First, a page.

TURP requires general or spinal anesthesia.

Description of the Procedure

Your surgeon will insert a specialized cystoscope (a thin, lighted tube used to examine the bladder) into the urethra via the penis and up into the bladder. He will fill the bladder with a solution. This lets him see the inside of your body better. The prostate gland is examined through the scope. Your surgeon will insert a surgical loop through the cystoscope. He will remove the portion of the prostate that has enlarged. A catheter is left in the bladder to allow for urine flow after the procedure. It may also be used to flush the bladder to remove blood clots.

Several new techniques are being used, including laser vaporization, transurethral needle ablation, and bipolar resection. These techniques may result in fewer complications in some patients.

Transurethral Resection of the Prostate (TURP)

Transurethral Resection of the Prostate (TURP)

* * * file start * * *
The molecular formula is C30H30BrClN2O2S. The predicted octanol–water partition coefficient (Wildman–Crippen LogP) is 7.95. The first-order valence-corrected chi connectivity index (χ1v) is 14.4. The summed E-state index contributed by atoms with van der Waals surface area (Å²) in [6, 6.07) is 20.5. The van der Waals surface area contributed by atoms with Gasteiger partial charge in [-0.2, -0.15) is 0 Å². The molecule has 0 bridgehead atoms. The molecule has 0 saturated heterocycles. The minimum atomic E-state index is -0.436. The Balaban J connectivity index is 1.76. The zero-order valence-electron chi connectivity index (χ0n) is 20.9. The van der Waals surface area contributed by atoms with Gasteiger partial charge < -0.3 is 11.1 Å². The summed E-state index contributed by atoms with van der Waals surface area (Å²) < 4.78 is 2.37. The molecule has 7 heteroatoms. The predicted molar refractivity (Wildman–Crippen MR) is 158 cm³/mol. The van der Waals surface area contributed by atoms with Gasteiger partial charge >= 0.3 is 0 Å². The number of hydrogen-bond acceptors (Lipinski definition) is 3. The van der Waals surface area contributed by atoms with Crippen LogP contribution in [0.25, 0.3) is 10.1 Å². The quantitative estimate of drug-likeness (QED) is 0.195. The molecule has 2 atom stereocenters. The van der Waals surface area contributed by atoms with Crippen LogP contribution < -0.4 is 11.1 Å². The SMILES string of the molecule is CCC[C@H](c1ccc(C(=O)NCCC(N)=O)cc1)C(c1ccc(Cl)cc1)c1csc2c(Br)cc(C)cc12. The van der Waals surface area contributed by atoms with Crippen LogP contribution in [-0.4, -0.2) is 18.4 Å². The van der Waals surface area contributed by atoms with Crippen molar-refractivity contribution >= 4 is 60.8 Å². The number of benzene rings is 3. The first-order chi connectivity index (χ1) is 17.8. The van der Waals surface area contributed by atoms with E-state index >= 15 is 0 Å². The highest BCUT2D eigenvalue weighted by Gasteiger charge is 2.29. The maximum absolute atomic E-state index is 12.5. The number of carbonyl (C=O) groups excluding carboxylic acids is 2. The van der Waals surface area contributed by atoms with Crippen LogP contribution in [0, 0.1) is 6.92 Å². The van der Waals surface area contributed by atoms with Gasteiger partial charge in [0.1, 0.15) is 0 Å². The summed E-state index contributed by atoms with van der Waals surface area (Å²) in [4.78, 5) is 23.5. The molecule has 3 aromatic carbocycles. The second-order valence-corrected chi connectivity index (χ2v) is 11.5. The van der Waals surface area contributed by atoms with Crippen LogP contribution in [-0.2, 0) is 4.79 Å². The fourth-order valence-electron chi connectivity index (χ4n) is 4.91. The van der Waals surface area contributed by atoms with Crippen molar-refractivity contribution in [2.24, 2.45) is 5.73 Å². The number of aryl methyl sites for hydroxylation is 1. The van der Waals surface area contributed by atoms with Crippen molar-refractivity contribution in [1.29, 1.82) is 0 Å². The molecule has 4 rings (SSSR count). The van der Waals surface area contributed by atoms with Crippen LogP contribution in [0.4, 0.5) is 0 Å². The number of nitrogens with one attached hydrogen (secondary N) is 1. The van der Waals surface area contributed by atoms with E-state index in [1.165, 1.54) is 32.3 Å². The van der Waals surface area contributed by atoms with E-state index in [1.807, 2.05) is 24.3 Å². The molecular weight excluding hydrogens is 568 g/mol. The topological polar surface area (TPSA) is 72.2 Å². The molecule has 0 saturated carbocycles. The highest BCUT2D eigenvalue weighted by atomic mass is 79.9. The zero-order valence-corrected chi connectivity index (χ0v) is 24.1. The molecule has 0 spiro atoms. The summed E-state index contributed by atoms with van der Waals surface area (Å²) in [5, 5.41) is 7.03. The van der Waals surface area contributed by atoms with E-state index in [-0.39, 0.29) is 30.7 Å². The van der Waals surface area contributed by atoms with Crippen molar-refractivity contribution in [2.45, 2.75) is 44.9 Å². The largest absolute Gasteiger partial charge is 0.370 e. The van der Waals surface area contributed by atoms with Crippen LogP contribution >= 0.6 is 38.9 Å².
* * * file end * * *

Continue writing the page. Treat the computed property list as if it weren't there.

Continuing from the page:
© 2008 Nucleus Medical Art, Inc.

After Procedure

Removed tissue is sent to a lab for testing.

How Long Will It Take?

One hour

Will It Hurt?

For several days after the surgery, you may feel some pain. The catheter may also cause some discomfort.

Possible Complications

TURP syndrome (occurs in about 2% of patients, usually within the first 24 hours) might occur. Symptoms include:

  • Increase or decrease in blood pressure
  • Bradycardia (slow heart action) or abnormal heart rhythm
  • Tachypnea (increased rate of respiration)
  • Nausea or vomiting
  • Blurred vision
  • Confusion
  • Agitation
  • Coma and shock in serious case

Other complications include:

Average Hospital Stay

An overnight stay is typically planned for a TURP but in some cases, the stay can be as much as 2-5 days.

Postoperative Care

  • There will be a catheter in your bladder to drain urine. The catheter is left in overnight. The urine may be bloody, but do not be alarmed. This is normal. Water may be flushed through the catheter into your bladder to wash out blood and clots.